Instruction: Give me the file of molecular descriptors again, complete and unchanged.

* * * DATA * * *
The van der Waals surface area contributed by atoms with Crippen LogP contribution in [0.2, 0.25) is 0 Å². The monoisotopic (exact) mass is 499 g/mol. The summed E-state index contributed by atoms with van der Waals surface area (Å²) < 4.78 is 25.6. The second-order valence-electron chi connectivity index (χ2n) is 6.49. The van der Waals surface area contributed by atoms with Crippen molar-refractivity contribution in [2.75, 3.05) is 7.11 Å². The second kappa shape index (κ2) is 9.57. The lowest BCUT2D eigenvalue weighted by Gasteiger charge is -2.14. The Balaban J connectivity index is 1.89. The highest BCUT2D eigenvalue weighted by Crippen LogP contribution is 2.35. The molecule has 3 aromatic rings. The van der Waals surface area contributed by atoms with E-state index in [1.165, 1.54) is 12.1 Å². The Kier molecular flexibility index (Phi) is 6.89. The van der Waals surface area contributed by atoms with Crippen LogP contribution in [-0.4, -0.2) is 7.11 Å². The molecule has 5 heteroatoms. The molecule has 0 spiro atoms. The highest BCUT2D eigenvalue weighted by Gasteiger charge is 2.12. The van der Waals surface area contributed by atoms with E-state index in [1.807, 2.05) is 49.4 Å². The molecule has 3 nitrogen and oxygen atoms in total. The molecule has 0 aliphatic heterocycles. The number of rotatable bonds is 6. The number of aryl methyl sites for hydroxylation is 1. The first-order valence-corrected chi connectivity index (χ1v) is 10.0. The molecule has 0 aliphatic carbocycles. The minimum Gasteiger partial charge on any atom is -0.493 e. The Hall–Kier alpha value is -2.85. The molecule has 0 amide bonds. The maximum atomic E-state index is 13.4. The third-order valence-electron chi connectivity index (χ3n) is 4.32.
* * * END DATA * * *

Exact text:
The van der Waals surface area contributed by atoms with Crippen LogP contribution in [0.2, 0.25) is 0 Å². The monoisotopic (exact) mass is 499 g/mol. The summed E-state index contributed by atoms with van der Waals surface area (Å²) < 4.78 is 25.6. The second-order valence-electron chi connectivity index (χ2n) is 6.49. The van der Waals surface area contributed by atoms with Crippen molar-refractivity contribution in [2.75, 3.05) is 7.11 Å². The second kappa shape index (κ2) is 9.57. The lowest BCUT2D eigenvalue weighted by Gasteiger charge is -2.14. The Balaban J connectivity index is 1.89. The highest BCUT2D eigenvalue weighted by Crippen LogP contribution is 2.35. The molecule has 3 aromatic rings. The van der Waals surface area contributed by atoms with E-state index in [1.165, 1.54) is 12.1 Å². The Kier molecular flexibility index (Phi) is 6.89. The van der Waals surface area contributed by atoms with Crippen LogP contribution in [-0.4, -0.2) is 7.11 Å². The molecule has 5 heteroatoms. The molecule has 0 spiro atoms. The highest BCUT2D eigenvalue weighted by Gasteiger charge is 2.12. The van der Waals surface area contributed by atoms with E-state index in [1.807, 2.05) is 49.4 Å². The molecule has 3 nitrogen and oxygen atoms in total. The molecule has 0 aliphatic heterocycles. The number of rotatable bonds is 6. The number of aryl methyl sites for hydroxylation is 1. The first-order valence-corrected chi connectivity index (χ1v) is 10.0. The molecule has 0 aliphatic carbocycles. The minimum Gasteiger partial charge on any atom is -0.493 e. The Hall–Kier alpha value is -2.85. The molecule has 0 amide bonds. The maximum atomic E-state index is 13.4. The third-order valence-electron chi connectivity index (χ3n) is 4.32.